Clara Mae Madden Bower

13 July 1923 - 19 December 2003

Fourth Generation Madden

Clara Mae Madden was born on Friday, 13 July 1923 in a rooming house on Travis Street in Houston, Texas. Since there was no doctor present she was delivered by a midwife.

Her father, Fredrick (Fred) John Madden (January 25, 1883 - November 15, 1968) and Dora Lee Madden (Davis) (September 25, 1888 - January 19, 1976) with their son, Preston Edward (September 25, 1908 – December 25, 1991), had moved to Houston from Rockport, Texas to find a better life for the family.

They lived in Rockport, Texas where Preston was born. Since Fred was a union carpenter it was easy for him to find work in the booming economy of Houston. Dora and Fred both came from poor families who had lived on the Texas coast. Dora was born and raised in Fulton. Fred was born on Matagorda Island and moved with his family to the “Black Jack” area as a young boy. The “Black Jack” peninsula is now a national wildlife preserve which is known for the wintering grounds of the last of the giant Whooping Cranes.

Sometime during the years of the Great Depression, after 1929, the family was able to move to the East side of Houston close to the 75th street Bridge that crosses over Buffalo Bayou. They rented a house on Avenue W. The house was close to the shipyards on the bayou and Clara Mae always remembered bullets coming through the walls of the house during a labor strike there.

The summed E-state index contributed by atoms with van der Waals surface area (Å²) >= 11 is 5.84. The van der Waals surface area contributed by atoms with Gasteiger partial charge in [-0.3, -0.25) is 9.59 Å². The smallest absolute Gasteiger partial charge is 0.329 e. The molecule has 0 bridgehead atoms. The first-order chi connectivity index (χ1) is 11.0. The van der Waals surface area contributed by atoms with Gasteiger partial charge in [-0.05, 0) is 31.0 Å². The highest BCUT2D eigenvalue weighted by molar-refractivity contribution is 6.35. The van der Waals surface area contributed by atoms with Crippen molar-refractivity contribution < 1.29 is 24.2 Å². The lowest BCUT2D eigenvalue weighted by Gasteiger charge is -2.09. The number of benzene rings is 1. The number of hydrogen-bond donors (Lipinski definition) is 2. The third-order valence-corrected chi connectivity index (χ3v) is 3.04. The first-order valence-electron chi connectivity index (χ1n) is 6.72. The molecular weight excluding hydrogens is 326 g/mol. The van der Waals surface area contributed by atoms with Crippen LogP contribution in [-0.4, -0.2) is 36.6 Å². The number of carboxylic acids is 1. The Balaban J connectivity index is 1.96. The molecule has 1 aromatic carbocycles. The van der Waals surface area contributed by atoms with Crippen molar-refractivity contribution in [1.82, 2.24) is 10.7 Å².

During the time when they lived on Avenue W Clara Mae remembered Fred having a garden beside the house where he grew tomatoes from the plants that he collected near the bayou down from the sewer processing plant. He would raise the tomatoes and Clara Mae would have the job of going door to door selling them to neighbors, which was quite an embarrassment to her since she was a shy, young girl.

During those years her maternal grandmother, Sarah Jane Davis (Newman), lived with them. She was a small, elderly woman who dipped snuff until her death at age 90. Clara Mae recalled how she kept her “spit cup” under her bed so she could have a dip before going to sleep. Clara Mae and her grandmother got to be good friends and she loved the stories of how Sarah's family had lived on a plantation in northern Louisiana when she was a young girl. Sarah was born in 1852, nine years before the start of the Civil War. Sarah’s life had been changed when the Federal Troops of the Northern Army of the U.S. came into the state and burned her family out of their plantation causing them to flee to Texas.